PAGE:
When I was a little girl, I wanted to be an artist.
At four years old, encouraged by my mom’s appreciation of my artistic efforts, my ambition was to grow up to be a professional artist.
But my dream of being an artist was very short-lived.
It didn’t take long for me to realize that there were a lot of kids that could draw and sketch much better than me.
And as I realized how poor my efforts were compared to the best artists in the class (why do we only compare ourselves to the best, anyway?) I gave up my crayons and colored pencils and stuck with things I felt I could do better.
So You’re REALLY Not Talented?
It’s true – I really don’t have the artistic eye nor the natural talent that professional artists cultivate.
And the truth is, it’s easy to give up on things that are difficult for us, especially when we don’t see ourselves making progress.
But there are compelling reasons to encourage the inner artist hidden in each of us.
Creativity engages your mind and boosts your problem solving skills. It encourages self-awareness and enhances self-expression. And it gives you the freedom to take risks.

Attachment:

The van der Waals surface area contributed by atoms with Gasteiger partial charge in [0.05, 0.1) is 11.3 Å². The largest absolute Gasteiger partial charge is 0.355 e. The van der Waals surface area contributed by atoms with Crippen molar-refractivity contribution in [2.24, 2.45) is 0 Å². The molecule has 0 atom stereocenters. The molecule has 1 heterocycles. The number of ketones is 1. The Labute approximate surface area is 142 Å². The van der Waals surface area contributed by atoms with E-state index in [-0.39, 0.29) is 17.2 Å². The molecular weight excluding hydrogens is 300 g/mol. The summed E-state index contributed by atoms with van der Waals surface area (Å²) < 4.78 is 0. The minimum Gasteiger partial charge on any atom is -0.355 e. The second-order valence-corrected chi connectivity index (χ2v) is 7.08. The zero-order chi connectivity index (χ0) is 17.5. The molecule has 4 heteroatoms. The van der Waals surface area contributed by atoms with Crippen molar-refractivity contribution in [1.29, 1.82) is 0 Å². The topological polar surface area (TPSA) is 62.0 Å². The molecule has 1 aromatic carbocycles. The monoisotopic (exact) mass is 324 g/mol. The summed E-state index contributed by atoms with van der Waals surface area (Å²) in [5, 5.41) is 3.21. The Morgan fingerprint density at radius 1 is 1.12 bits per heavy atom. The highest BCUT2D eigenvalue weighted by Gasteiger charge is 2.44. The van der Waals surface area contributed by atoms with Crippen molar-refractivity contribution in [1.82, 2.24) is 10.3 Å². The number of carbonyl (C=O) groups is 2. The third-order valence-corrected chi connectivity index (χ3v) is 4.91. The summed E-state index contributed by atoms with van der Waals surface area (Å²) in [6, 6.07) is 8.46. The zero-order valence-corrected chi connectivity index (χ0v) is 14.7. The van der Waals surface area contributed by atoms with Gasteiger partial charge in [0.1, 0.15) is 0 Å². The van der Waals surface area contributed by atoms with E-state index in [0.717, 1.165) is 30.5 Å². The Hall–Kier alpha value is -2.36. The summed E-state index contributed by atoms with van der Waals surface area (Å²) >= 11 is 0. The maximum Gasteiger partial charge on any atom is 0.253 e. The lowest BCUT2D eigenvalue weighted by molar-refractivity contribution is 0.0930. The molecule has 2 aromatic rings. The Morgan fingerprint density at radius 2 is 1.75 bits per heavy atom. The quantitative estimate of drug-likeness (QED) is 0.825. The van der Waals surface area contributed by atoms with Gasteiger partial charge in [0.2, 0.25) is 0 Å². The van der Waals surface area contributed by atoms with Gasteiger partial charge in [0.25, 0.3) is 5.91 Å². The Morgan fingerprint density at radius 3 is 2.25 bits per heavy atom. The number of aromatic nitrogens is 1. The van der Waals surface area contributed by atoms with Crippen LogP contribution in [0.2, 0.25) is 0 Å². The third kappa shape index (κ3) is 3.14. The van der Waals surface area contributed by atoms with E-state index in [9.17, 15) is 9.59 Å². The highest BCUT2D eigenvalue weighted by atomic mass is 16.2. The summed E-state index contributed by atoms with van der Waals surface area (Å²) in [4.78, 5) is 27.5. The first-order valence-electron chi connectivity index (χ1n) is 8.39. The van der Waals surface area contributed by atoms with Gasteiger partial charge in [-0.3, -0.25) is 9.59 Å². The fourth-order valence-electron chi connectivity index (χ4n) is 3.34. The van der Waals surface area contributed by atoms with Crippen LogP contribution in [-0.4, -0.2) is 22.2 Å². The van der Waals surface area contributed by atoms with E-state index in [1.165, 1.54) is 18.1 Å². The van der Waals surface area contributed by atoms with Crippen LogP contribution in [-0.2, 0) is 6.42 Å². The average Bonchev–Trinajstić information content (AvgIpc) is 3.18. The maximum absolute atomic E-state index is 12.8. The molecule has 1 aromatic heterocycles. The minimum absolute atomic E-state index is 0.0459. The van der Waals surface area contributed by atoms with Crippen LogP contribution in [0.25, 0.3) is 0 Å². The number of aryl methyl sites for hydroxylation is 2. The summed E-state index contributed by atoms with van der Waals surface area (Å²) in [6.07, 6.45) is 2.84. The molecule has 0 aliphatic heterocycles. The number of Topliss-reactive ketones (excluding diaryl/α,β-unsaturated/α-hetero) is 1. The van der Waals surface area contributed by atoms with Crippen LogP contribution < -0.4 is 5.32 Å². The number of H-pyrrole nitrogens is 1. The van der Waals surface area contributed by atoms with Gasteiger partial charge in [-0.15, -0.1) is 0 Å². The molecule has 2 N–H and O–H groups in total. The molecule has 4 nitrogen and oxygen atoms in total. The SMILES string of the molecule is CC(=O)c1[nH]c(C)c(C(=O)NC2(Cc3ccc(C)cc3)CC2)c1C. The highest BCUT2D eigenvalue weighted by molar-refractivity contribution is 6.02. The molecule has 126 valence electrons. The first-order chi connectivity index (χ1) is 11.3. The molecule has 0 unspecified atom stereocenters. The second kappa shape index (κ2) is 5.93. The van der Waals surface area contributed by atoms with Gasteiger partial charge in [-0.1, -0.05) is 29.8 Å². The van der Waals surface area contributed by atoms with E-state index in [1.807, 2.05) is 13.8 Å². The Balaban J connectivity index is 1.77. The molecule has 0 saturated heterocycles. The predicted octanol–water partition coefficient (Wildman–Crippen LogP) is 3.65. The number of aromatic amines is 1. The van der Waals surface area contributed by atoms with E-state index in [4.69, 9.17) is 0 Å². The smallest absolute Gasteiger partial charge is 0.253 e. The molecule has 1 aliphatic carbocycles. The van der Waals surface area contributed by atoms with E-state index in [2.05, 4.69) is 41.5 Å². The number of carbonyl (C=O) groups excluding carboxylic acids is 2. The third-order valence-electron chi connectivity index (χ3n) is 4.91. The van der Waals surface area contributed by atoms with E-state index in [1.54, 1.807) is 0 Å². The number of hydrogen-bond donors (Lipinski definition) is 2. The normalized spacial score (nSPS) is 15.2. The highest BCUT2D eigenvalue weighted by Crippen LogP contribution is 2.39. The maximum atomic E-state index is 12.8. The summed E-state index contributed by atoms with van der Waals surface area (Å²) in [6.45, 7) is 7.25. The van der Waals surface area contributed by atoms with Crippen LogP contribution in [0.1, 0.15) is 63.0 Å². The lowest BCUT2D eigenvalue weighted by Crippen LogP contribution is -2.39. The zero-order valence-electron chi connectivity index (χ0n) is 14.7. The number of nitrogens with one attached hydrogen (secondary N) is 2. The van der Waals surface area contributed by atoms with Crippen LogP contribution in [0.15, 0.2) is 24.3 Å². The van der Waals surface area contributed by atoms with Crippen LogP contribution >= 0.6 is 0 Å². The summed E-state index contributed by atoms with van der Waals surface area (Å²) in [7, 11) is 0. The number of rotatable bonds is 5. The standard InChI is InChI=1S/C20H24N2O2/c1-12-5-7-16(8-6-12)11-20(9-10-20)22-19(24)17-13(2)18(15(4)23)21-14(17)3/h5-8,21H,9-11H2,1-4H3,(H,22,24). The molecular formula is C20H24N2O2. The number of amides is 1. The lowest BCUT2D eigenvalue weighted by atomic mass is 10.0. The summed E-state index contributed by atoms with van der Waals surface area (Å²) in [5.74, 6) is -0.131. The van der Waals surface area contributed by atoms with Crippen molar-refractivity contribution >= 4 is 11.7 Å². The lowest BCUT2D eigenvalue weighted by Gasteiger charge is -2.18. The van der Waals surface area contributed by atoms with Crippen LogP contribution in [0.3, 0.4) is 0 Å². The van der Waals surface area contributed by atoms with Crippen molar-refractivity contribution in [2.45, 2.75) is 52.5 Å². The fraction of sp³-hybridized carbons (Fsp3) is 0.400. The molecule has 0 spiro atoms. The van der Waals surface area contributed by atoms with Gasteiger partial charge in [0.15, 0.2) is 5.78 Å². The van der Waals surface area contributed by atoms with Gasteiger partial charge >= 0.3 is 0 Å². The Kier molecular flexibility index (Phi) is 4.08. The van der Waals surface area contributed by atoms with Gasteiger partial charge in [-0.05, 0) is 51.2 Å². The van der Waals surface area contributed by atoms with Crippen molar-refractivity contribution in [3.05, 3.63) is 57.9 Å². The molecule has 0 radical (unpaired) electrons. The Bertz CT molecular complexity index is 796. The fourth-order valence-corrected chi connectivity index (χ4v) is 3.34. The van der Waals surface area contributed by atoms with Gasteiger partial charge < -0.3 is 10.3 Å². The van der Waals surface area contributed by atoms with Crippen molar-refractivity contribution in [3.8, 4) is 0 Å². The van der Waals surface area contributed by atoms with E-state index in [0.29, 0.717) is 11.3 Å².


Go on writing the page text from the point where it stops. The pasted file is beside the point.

But the best reason for an adult to take up “art” as a hobby is for the benefits of relaxation and stress relief.
We all want to feel free to be ourselves, and art offers a perfect opportunity to do that.
The Case for Creativity
Do you remember that sense of confidence and excitement you had as a child when you were drawing, or dancing, or singing?
If you’ve ever seen a toddler proudly showing off his stick-figure drawing, you know the kind of enthusiasm I’m talking about.
How would it be if we could recapture that feeling for ourselves?
The first step in pursuing a creative hobby, is deciding what you want to do. And that can be half the fun.
It can be as easy as finding a paint-and-pour party, or as time-consuming as learning to play the piano.
It can be as tedious as learning a crafting technique to create a stained glass piece. Or it can be as entertaining as watching a beginner yoga class on you-tube.
The following suggestions include things you may have enjoyed as a child, but haven’t thought about doing since.
Don’t be shy because you don’t feel you have talent, or think that these are activities that only children enjoy.
The best reason to bring out your inner artist is to capture the passion and freedom that children experience when they first learn to express their creativity. The objective isn’t to become an expert – it’s to enjoy the process!
1. Inspire Your Inner Artist by Coloring